Winter Scripting Games (2013) Event 1

Teresa Wilson, the Scripting Wife, talks about the first event in the 2013 Winter Scripting Games and how she solved the scenario

Here’s the one-liner I submitted:

Get-Volume -CimSession (            
New-CimSession -Credential (Get-Credential) -ComputerName my.WS.2012.FQDN -Authentication Kerberos            
) | ? DriveType -eq "Fixed" |            
Select -Property DriveLetter,FileSystemLabel,            
@{l="Percentage of free disk space";e={'{0:N2}'-f($_.SizeRemaining*100/$_.Size)}},            
@{l="Free space (GB)";e={'{0:N2}'-f($_.SizeRemaining/1GB)}},            
@{l='Total Size (GB)';e={'{0:N2}'-f($_.Size/1GB)}}

My appproach was different. The event description stated that we could use WMI or CIM. I prefered the latter for two reasons.
First they are new and shipped with Powershell 3:

The scenario stated that:

In order to support future abilities to connect to other computers,
you have been asked to use WMI or CIM to retrieve this information.

I’ve a Windows 8 computer member of a workgroup and a Windows 2012 server joined to an Active Directory domain. I knew that ‘Windows Remote Management’ is enabled by default on 2012 box, whereas WMI isn’t (mainly because of firewall rules). In other words, it was a great opportunity to use CIM cmdlets.

To solve the scenario, I also knew that Windows 8 has also a brand new built-in storage module. But, as my Windows 8 computer isn’t domain joined, I’ve had to create a CIM session with the New-CimSession cmdlet to be able to connect to the remote server.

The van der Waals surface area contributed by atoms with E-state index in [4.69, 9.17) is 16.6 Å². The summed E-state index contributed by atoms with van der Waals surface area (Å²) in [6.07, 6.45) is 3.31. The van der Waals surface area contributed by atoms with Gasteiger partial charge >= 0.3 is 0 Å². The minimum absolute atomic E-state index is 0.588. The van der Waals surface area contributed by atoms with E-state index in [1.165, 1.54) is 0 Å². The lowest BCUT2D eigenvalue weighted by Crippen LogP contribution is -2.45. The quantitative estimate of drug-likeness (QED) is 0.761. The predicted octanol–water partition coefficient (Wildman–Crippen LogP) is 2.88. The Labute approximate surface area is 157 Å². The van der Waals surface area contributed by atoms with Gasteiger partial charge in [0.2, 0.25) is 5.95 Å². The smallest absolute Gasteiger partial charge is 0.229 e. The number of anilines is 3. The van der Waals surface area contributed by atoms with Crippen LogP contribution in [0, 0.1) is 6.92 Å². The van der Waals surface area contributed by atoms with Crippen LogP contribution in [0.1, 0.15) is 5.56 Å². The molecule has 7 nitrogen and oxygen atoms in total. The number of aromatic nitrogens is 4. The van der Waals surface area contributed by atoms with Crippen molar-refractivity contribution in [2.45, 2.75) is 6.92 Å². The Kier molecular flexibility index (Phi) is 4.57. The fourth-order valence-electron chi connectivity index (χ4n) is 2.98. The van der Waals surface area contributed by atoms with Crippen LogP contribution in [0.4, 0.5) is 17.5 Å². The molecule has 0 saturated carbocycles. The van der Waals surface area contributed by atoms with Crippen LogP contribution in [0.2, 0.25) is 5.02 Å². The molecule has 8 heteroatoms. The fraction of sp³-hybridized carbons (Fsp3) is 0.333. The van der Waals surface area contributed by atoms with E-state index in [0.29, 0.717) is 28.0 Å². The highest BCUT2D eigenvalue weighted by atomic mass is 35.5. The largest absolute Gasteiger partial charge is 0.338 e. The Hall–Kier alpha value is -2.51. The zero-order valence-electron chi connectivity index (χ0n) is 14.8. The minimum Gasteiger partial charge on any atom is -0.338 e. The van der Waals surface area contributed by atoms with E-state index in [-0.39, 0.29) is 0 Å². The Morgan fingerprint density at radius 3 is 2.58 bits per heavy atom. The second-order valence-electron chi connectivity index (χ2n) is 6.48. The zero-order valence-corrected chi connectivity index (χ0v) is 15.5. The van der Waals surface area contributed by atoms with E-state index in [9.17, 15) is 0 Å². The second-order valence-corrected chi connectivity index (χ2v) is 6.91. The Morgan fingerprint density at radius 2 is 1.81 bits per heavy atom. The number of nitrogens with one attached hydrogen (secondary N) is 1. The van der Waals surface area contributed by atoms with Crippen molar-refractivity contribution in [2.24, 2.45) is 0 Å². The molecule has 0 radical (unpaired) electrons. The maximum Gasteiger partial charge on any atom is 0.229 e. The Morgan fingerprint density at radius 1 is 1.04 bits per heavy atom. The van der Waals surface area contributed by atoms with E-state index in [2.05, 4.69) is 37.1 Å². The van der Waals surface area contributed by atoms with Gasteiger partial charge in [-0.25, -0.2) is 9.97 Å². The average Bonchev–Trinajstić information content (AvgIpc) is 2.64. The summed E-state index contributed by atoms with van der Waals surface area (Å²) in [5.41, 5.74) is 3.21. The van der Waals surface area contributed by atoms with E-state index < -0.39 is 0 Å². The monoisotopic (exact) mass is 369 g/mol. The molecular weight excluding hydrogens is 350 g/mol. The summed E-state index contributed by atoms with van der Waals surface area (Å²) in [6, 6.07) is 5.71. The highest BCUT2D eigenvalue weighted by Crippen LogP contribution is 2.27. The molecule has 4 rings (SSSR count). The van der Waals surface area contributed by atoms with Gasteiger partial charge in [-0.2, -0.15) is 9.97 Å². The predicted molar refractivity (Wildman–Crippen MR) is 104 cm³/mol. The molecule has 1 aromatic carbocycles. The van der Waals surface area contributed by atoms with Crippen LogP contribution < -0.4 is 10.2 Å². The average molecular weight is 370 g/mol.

Then the scenario mentioned that I’ve to display the amount of free space on each fixed-disk volume. The Get-Volume cmdlet returns an array of Microsoft.Management.Infrastructure.CimInstance#ROOT/Microsoft/Windows/Storage/MSFT_Volume objects as output that has a ‘DriveType’ property. To filter the output, I chose to use the new Powershell 3.0 syntax. Surrounding curly braces can be omitted when using simple filters with the Where-Object cmdlet that has ? for alias.

The last step was about formatting. Teresa Wilson used the format-table cmdlet that has the ability to rename properties and change the display by calculating an expression. I prefered the Select-Object cmdlet to achieve this formatting as this cmdlet can actually create a new calculated property using the same syntax the Format-Table uses. I also used Select-Object as its output can be piped into any formatting cmdlet.


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